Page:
Osa was a loyal family dog. Very smart, protective and loving. We helped her family to have her spayed, and once again when she got in a car accident, when we paid for her surgery. It looked like her family cared about her, but this changed when the first symptoms of a disease appeared. Osa was replaced by a little black puppy, which took her place while she was now spending her last days just a few meters away from her house on the same street. When we found out about Osa, it was already too late. She spent 5 more days in a clinic in intensive care until her kidneys and liver, now both affected by advanced ehrlichia, simply stopped working. If the owner would have had her tested when the first symptoms appeared, Osa would be healthy today, after receiving a simple antibiotics treatment.
We returned Osa’s body to the family, hoping that seeing this dog which had spent years with them dead (as well as having to deal with her body) might make them feel bad. And that maybe they might reflect on what they had done. Wrong – their only concern was where to cast her off, and they showed visible discontent when we made sure that they understand that she cannot be just thrown away, that she needs to actually be buried.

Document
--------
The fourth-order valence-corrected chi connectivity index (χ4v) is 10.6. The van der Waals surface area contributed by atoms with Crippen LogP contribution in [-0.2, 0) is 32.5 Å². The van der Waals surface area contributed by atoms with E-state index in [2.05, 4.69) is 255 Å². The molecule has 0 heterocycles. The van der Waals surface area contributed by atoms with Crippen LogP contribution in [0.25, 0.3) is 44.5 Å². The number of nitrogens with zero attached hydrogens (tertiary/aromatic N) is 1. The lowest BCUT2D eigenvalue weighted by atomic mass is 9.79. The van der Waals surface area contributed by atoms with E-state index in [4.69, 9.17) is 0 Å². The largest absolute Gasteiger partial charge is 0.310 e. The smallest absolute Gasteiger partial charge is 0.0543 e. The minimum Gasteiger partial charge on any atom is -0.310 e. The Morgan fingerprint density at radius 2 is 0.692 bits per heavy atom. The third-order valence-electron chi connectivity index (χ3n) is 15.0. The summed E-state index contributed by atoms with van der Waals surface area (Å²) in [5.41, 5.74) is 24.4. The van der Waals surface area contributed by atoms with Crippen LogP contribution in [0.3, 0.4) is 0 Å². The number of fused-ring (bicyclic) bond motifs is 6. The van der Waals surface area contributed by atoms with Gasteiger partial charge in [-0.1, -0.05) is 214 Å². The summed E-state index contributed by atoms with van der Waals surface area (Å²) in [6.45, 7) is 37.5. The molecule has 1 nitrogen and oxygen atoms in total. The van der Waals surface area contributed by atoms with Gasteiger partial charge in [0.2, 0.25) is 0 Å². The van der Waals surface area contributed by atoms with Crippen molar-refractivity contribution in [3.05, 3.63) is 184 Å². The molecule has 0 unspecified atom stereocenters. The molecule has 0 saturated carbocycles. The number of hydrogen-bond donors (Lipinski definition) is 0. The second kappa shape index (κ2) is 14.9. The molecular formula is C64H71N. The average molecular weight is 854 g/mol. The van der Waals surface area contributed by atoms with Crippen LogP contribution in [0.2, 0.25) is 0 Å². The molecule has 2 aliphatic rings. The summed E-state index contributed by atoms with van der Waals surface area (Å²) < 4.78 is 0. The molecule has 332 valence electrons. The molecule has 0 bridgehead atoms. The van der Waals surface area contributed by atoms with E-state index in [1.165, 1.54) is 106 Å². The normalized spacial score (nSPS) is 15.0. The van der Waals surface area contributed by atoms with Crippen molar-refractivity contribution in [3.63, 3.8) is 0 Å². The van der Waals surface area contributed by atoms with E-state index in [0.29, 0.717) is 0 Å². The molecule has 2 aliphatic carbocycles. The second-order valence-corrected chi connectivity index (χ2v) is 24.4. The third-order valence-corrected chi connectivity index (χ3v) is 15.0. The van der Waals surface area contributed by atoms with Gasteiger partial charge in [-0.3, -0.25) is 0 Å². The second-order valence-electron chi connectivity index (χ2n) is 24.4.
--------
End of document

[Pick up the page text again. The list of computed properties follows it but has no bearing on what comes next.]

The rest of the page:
This was a very sad moment, one of those when one starts doubting about the sense of our work…
PRESENTING “THE GOLDEN PAW AWARD”
THE “GOLDEN PAW AWARD” is presented twice a year by both OUR ORGANIZATION and by the magazine “PETS Y MAS”, and its purpose is to honor the people in our communities for their compassion and service toward animals. On June 9th, 2012 this award was presented to Cynthia Orozco Rodriguez from Jaco.